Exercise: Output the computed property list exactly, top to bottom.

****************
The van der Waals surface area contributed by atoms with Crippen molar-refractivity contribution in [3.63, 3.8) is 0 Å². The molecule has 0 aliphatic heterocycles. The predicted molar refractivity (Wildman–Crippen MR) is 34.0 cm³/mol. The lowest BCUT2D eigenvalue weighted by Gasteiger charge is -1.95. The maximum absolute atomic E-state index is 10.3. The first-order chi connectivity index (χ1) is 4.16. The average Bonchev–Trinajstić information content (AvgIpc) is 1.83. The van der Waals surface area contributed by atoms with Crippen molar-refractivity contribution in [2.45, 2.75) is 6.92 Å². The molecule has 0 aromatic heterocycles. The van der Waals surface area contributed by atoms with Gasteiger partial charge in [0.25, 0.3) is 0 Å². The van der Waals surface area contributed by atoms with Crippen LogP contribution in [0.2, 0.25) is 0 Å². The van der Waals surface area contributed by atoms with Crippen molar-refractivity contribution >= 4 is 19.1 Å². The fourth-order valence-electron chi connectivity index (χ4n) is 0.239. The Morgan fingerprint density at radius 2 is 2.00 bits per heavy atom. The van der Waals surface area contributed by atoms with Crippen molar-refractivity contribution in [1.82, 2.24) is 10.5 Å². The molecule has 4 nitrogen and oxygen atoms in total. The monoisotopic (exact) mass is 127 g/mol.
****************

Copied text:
The van der Waals surface area contributed by atoms with Crippen molar-refractivity contribution in [3.63, 3.8) is 0 Å². The molecule has 0 aliphatic heterocycles. The predicted molar refractivity (Wildman–Crippen MR) is 34.0 cm³/mol. The lowest BCUT2D eigenvalue weighted by Gasteiger charge is -1.95. The maximum absolute atomic E-state index is 10.3. The first-order chi connectivity index (χ1) is 4.16. The average Bonchev–Trinajstić information content (AvgIpc) is 1.83. The van der Waals surface area contributed by atoms with Crippen molar-refractivity contribution in [2.45, 2.75) is 6.92 Å². The molecule has 0 aromatic heterocycles. The van der Waals surface area contributed by atoms with Gasteiger partial charge in [0.25, 0.3) is 0 Å². The van der Waals surface area contributed by atoms with Crippen LogP contribution in [0.2, 0.25) is 0 Å². The van der Waals surface area contributed by atoms with Crippen molar-refractivity contribution >= 4 is 19.1 Å². The fourth-order valence-electron chi connectivity index (χ4n) is 0.239. The Morgan fingerprint density at radius 2 is 2.00 bits per heavy atom. The van der Waals surface area contributed by atoms with Crippen molar-refractivity contribution in [1.82, 2.24) is 10.5 Å². The molecule has 4 nitrogen and oxygen atoms in total. The monoisotopic (exact) mass is 127 g/mol.